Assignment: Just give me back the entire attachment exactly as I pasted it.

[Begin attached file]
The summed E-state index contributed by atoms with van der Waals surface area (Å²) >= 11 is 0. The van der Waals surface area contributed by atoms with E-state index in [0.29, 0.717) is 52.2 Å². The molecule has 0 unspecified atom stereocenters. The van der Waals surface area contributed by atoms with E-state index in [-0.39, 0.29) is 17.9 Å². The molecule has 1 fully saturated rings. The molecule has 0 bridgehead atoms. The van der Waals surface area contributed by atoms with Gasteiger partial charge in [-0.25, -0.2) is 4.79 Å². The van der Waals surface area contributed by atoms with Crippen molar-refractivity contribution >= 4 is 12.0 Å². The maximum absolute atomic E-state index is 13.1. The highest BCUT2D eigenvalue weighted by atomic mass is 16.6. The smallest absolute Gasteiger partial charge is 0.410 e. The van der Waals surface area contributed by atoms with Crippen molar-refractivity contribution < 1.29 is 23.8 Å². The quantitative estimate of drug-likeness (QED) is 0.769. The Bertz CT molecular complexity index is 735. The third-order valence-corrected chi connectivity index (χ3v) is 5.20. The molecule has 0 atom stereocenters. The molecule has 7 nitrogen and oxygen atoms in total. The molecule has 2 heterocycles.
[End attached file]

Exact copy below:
The summed E-state index contributed by atoms with van der Waals surface area (Å²) >= 11 is 0. The van der Waals surface area contributed by atoms with E-state index in [0.29, 0.717) is 52.2 Å². The molecule has 0 unspecified atom stereocenters. The van der Waals surface area contributed by atoms with E-state index in [-0.39, 0.29) is 17.9 Å². The molecule has 1 fully saturated rings. The molecule has 0 bridgehead atoms. The van der Waals surface area contributed by atoms with Gasteiger partial charge in [-0.25, -0.2) is 4.79 Å². The van der Waals surface area contributed by atoms with Crippen molar-refractivity contribution >= 4 is 12.0 Å². The maximum absolute atomic E-state index is 13.1. The highest BCUT2D eigenvalue weighted by atomic mass is 16.6. The smallest absolute Gasteiger partial charge is 0.410 e. The van der Waals surface area contributed by atoms with Crippen molar-refractivity contribution < 1.29 is 23.8 Å². The quantitative estimate of drug-likeness (QED) is 0.769. The Bertz CT molecular complexity index is 735. The third-order valence-corrected chi connectivity index (χ3v) is 5.20. The molecule has 0 atom stereocenters. The molecule has 7 nitrogen and oxygen atoms in total. The molecule has 2 heterocycles.